What is the Revaluation Process?  Cyclical revaluation is a measure and list of all municipal properties within a three to five-year time period. Property assessments will be updated during the last year of measuring and listing property data, including the verification of all municipal market sales. This is the fastest growing revaluation work in New Hampshire and IS considered a Full revaluation once the entire process is complete.

Why do we do the Revaluation Process?  Besides the constitutional and statutory requirements, there are many beneficial aspects to
completing a revaluation. The nature of the value of real estate is that values change, and the reality is it rarely changes for every property type at the same rate or for the same reasons. Basic fairness in property taxation requires that everyone pays based on the value of their property, and the revaluation resets all property to market value. Also, this being a human activity, it is prone to errors. A revaluation provides the opportunity to correct these errors. There may also be valuable property that has not been included, either through omission from inventory forms, or the completion of non-permitted work. The collection of these additional features of property increases
the accuracy of the total value of a municipality and will reduce the tax burden on all taxpayers and abatement requests.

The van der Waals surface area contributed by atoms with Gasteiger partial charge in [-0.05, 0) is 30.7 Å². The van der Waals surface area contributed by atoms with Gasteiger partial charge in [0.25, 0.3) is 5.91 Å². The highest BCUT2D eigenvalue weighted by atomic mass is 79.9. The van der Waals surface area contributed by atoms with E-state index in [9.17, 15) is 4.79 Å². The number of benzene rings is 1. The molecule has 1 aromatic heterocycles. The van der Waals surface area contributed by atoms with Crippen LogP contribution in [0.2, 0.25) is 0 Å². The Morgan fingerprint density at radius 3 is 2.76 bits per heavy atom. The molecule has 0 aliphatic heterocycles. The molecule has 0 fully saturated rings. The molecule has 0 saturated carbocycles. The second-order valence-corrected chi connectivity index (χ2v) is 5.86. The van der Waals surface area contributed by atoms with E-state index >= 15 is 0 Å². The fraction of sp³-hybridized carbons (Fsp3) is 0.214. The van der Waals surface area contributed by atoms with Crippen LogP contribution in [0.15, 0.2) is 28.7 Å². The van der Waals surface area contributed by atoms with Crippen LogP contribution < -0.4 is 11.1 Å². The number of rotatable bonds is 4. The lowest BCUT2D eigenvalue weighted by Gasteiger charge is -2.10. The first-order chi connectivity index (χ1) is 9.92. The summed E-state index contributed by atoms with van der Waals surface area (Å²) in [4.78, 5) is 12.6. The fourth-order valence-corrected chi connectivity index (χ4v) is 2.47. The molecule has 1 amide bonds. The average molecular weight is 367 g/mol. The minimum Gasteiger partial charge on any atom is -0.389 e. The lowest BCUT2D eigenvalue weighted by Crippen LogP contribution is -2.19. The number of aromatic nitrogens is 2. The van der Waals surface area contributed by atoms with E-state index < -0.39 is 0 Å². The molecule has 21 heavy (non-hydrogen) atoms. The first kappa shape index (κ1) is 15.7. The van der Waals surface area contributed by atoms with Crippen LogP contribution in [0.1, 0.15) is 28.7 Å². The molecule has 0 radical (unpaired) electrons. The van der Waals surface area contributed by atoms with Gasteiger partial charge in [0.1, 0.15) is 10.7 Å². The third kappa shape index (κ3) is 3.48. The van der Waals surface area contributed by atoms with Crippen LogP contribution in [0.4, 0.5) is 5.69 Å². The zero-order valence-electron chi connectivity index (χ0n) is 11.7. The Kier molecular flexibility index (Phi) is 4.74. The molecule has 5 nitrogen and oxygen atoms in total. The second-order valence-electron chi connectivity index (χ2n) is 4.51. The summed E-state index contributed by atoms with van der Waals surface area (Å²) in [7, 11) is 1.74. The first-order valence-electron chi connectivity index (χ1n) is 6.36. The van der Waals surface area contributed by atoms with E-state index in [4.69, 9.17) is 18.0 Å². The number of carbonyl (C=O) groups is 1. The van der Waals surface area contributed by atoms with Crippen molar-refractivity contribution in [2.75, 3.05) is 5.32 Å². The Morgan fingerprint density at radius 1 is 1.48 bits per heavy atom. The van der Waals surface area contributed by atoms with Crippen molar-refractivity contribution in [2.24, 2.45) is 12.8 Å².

How does a revaluation affect property taxes?  A common misconception among property owners is that after a revaluation is that their increased tax assessment value will automatically result in increased property taxes.  This is simply not true. Property taxes are determined proportionally. As long as the entire community saw values rise by the same proportion, then each property still has the same proportion of value relative to every other piece of property in the municipality.

For example, a town has a budget of $10,000 and two properties in town. Each of the two properties pay $5,000 in property tax based on a $250,000 assessed value of each property.

After the 5-year revaluation, both properties are now assessed at $275,000. The town still has a budget of $10,000. The town budget does not increase merely because the value of the properties in town increased. The town still needs to raise $10,000, as such, the town would still raise $5,000 from each property.

Please do not apply the current tax rate to your new assessment as it will not be correct. Once the new rate is set, we will make it available to you.

Information provided to you was taken from New Hampshire Dept. of Revenue and NH Municipal.